TRACK 05: Legal Environment for Effective (Good) Governance and Efficient (Sustainable) Use of Land


Track schedule

July 14, 2015
09:00-10:30 /updated/  
Session 1: Planning systems room: 111
Chairperson: Askew Janet  
Conformance and performance in Taiwan and England: pragmatism in approach? Askew Janet (UK)
Role of scale levels, units and layers of built environment in planning process Tittl Filip (Czech Republic)
Strategic planning in England in the era of localism Lingua Valeria (Italy)
Untangling land expropriation law and policy Alterman Rachelle (Israel)


Session 2: Governance, laws and regulations room: 111
Chairperson: Carpenter Juliet  
Democratic tensions in decentralised planning – rhetoric, legislation and reality in England Sturzaker John (UK)
Resolving urban land disputes: lessons from the Portland, Oregon Region Sullivan Edward (USA)
Collaborative networks and democracy in planning – the case of Greater Helsinki Mattila Hanna (Finland)
The integration types of agricultural space in urban community scale:the case study of Hamburg, Germany Huang Qiao (Germany)
The legal environment for the Just City: comparing urban planning politics in Lyon and Zurich Carpenter Juliet (UK)


Session 3:  Legal aspects of environmental challenges room: 111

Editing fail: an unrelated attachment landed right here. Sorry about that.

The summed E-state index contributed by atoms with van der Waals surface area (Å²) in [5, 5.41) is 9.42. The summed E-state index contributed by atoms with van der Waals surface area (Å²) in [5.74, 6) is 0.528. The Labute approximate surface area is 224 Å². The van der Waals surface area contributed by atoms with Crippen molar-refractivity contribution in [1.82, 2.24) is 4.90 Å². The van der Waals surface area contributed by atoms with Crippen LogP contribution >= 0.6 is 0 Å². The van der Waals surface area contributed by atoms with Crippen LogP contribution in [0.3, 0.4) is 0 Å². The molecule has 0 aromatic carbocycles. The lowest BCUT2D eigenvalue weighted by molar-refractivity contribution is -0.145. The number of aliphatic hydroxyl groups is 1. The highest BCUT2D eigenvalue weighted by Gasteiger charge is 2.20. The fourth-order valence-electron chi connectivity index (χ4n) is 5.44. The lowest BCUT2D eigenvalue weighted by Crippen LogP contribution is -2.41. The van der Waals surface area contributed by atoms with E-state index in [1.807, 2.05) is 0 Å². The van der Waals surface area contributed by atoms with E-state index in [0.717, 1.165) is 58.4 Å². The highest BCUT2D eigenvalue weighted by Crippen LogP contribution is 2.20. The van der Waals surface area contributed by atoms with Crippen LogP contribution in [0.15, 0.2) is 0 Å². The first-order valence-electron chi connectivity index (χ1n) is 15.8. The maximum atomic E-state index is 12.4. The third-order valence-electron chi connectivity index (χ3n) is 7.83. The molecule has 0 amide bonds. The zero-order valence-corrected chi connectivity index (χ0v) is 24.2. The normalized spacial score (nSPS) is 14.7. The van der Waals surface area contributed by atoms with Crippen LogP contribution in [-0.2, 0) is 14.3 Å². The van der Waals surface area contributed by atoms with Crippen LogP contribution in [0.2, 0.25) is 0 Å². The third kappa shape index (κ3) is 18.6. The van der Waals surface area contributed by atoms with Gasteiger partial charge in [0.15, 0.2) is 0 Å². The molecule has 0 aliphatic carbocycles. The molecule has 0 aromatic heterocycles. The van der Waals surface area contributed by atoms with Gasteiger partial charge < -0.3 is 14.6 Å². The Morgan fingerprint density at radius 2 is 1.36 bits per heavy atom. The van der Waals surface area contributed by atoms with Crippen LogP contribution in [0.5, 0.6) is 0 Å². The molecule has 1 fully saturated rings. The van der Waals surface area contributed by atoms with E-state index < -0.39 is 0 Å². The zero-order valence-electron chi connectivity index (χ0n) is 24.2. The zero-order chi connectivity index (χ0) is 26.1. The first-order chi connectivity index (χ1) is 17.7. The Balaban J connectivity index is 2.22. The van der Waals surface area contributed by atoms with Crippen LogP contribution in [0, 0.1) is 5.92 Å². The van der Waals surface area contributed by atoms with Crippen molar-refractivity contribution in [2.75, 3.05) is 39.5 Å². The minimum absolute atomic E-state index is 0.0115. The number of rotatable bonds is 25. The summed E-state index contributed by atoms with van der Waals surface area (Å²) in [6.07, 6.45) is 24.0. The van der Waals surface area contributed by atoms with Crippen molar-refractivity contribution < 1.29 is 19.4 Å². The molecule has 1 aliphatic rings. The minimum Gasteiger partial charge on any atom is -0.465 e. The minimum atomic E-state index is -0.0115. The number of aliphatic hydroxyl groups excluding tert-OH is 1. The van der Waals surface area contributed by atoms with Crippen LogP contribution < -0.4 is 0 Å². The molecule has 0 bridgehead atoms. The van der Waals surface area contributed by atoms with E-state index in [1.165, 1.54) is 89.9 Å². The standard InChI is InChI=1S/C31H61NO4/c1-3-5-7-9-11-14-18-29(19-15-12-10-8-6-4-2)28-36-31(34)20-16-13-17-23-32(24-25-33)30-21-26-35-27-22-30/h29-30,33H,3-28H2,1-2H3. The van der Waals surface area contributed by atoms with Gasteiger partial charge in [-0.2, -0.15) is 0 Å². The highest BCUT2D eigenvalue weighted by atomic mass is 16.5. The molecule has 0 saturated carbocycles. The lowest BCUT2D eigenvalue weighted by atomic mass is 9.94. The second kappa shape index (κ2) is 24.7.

Chairperson: Williams Peter  
Evaluation of urban open spaces sustainability Palacky Jiri (Czech Republic)
Urban transformation for resilient cities - renaissance of comprehensive planning systems? Kurth Detlef (Germany)
Planning law and sustainability in Australia: achievements and challenges Williams Peter (Australia)
Governing globalization and global warming: a case study of Shenzhen, China Ng Mee Kam (Hong Kong)
Government's full responsibility for sustainable land use planning Leinfelder Hans (Belgium)


Session 4:  Plans and planning instruments room: 111
Chairperson: Fruchart Alexander  
Can intermunicipal urban planning meet the challenges posed by sustainable development ? Fruchart Alexander (France)
Law and disorder: permitted development rights and the loss of proportionate control Sheppard Adam (UK)
Do not blame public law: adaptation and legal articulation in Amsterdam land use planning Savini Federico (The Netherlands)
The high hopes of ICZM in the face of legal-institutional implementation gaps: comparative snalysis of Mediterranean Countries Alterman Rachelle (Israel)
Effective governance of recreational open space? Insights from a case study in Hong Kong Lau Mandy (Hong Kong)
July 15, 2015
Session 5: Land policy and housing room: 111
Chairperson: Webb Brian  
The tragedy of the Anticommons: the implications of Condominium Development for long-term urban transformation Webb Brian (UK)
The rationale of land ownership in zoning for new developments: towards a regional planning system of the delivery of new housing? Smit Nick (The Netherlands)
The observation and analysis of Shanghai lingang new town which is considered as a “ghost town” Wen Xiaoyi (China)
Introduction of land readjustment in the Netherlands: reflections from Germany and Spain Muñoz Gielen Demetrio (The Netherlands)